Vagina Monologues penetrate minds


Photo by: Austin Kemmerlin

Student performer portrays intense emotions during her monologue reading.

Katrina Moses, Staff Writer

“Taboo topics” were center stage for an audience of more than one hundred when “The Vagina Monologues” was put on at Francis Marion University (FMU) Thursday, March 27by the Gender Awareness Committee, Gender Studies Program and Department of Fine Arts.

“The Vagina Monologues” are produced by Dr. L. Dawn Larsen of the theatre department each year, but this year Larsen asked a student, Katelyn Lamb, to direct the program, which discusses sex, rape and domestic abuse toward women.

“People don’t talk too much about rape and domestic violence,” Lamb said.  “It’s really important that the word does get spread. I think one of the best ways to learn is to watch a show.”

Lamb, senior theatre major, said the show seems powerful because it is a visual learning experiment, and not just statistics.

As producer, Lamb held auditions for the show and cast nine young women after individual rehearsals.

That night, the audience watched as those cast become characters from different walks of life.

Chloe White, freshman theatre major, acted in the show.

“I heard about the play and was really interested in what it was,” White said.  “I just wanted to be more into the theatre program.”

Mecca Butler shared White’s interest; Butler said she auditioned for the show because it was a good opportunity to become better-rounded, and she supported its cause.

Ashley Davis, 28, from Florence-Darlington Technical College was in attendance and said a few of the topics were not what she was used too.

Davis said she was a rape victim and the stories did a good job of getting the message across.  Her only critique was that she wished the monologues went more in depth about the effects of such trauma.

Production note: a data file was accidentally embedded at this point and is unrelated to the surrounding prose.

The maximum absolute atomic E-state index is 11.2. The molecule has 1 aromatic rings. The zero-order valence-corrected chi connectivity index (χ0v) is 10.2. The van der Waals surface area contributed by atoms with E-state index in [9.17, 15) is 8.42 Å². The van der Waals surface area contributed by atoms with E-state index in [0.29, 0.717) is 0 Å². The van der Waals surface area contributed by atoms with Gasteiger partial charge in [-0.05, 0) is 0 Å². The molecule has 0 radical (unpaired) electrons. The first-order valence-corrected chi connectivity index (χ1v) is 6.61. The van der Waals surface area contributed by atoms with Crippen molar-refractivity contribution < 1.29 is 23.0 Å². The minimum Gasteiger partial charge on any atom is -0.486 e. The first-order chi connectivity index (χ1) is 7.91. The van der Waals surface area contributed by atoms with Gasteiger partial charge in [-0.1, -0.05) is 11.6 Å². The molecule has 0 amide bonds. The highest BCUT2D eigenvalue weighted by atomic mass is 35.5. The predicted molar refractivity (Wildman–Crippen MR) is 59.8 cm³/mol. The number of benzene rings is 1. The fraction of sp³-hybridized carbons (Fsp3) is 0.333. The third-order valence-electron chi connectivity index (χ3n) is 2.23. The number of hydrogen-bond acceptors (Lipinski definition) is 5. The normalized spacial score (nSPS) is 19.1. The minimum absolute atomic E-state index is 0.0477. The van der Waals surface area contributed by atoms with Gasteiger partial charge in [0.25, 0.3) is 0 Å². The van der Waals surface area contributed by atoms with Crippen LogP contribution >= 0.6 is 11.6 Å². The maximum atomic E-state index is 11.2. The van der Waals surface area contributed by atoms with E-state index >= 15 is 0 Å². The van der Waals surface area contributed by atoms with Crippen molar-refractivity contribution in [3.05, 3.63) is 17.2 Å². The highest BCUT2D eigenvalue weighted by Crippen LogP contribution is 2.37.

Deandra Jones, senior psychology major, has seen the show in the past and said it can be used as an educational tool.

“I definitely think it could be used as an educational tool with the stories,” Jones said.  “It’s a great, entertaining way of getting the point across. People don’t pay attention to pamphlets.”

Jones said people do not always look at statistics, but one statistic that captured her attention was South Carolina now ranks No. 1 as the state in which women are domestically murdered by men.

Michael Nakowski, a senior at West Florence High School, saw the show opening night.

Nakowski said he believed the production was successful in showing there are two sides of a story, but the sexual tone caught him by surprise.

Jones echoed Nakowski’s views.

“A lot of times you see males [being] vulgar, but I always thought females were vulgar amongst ourselves, so I thought it was surprising but necessary,” Jones said.  “People think we’re [females] are nice, calm and quiet, but sometimes, we are angry.”